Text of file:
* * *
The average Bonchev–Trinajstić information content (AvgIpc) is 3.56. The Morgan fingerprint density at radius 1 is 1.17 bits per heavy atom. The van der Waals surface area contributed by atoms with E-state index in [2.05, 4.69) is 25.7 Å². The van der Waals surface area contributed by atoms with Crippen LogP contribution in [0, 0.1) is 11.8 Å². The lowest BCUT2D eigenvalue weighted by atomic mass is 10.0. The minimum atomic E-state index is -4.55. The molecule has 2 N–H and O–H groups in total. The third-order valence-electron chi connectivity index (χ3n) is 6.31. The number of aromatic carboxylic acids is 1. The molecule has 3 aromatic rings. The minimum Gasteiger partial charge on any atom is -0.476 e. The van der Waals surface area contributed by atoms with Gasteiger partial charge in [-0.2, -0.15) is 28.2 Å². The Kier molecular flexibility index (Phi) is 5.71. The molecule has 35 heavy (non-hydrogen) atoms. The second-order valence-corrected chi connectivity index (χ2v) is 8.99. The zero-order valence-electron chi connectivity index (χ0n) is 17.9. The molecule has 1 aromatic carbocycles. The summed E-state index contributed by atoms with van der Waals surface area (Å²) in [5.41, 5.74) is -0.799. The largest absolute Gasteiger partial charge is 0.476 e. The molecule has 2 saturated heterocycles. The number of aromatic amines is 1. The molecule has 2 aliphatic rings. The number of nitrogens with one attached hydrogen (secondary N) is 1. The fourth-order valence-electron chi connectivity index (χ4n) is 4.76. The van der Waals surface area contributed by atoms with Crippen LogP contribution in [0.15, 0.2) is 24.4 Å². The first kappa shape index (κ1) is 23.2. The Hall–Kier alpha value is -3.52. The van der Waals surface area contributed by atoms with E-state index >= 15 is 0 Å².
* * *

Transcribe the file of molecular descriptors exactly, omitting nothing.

The average Bonchev–Trinajstić information content (AvgIpc) is 3.56. The Morgan fingerprint density at radius 1 is 1.17 bits per heavy atom. The van der Waals surface area contributed by atoms with E-state index in [2.05, 4.69) is 25.7 Å². The van der Waals surface area contributed by atoms with Crippen LogP contribution in [0, 0.1) is 11.8 Å². The lowest BCUT2D eigenvalue weighted by atomic mass is 10.0. The minimum atomic E-state index is -4.55. The molecule has 2 N–H and O–H groups in total. The third-order valence-electron chi connectivity index (χ3n) is 6.31. The number of aromatic carboxylic acids is 1. The molecule has 3 aromatic rings. The minimum Gasteiger partial charge on any atom is -0.476 e. The van der Waals surface area contributed by atoms with Gasteiger partial charge in [-0.2, -0.15) is 28.2 Å². The Kier molecular flexibility index (Phi) is 5.71. The molecule has 35 heavy (non-hydrogen) atoms. The second-order valence-corrected chi connectivity index (χ2v) is 8.99. The zero-order valence-electron chi connectivity index (χ0n) is 17.9. The molecule has 1 aromatic carbocycles. The summed E-state index contributed by atoms with van der Waals surface area (Å²) in [5.41, 5.74) is -0.799. The largest absolute Gasteiger partial charge is 0.476 e. The molecule has 2 saturated heterocycles. The number of aromatic amines is 1. The molecule has 2 aliphatic rings. The number of nitrogens with one attached hydrogen (secondary N) is 1. The fourth-order valence-electron chi connectivity index (χ4n) is 4.76. The van der Waals surface area contributed by atoms with Crippen LogP contribution in [0.15, 0.2) is 24.4 Å². The first kappa shape index (κ1) is 23.2. The Hall–Kier alpha value is -3.52. The van der Waals surface area contributed by atoms with E-state index >= 15 is 0 Å².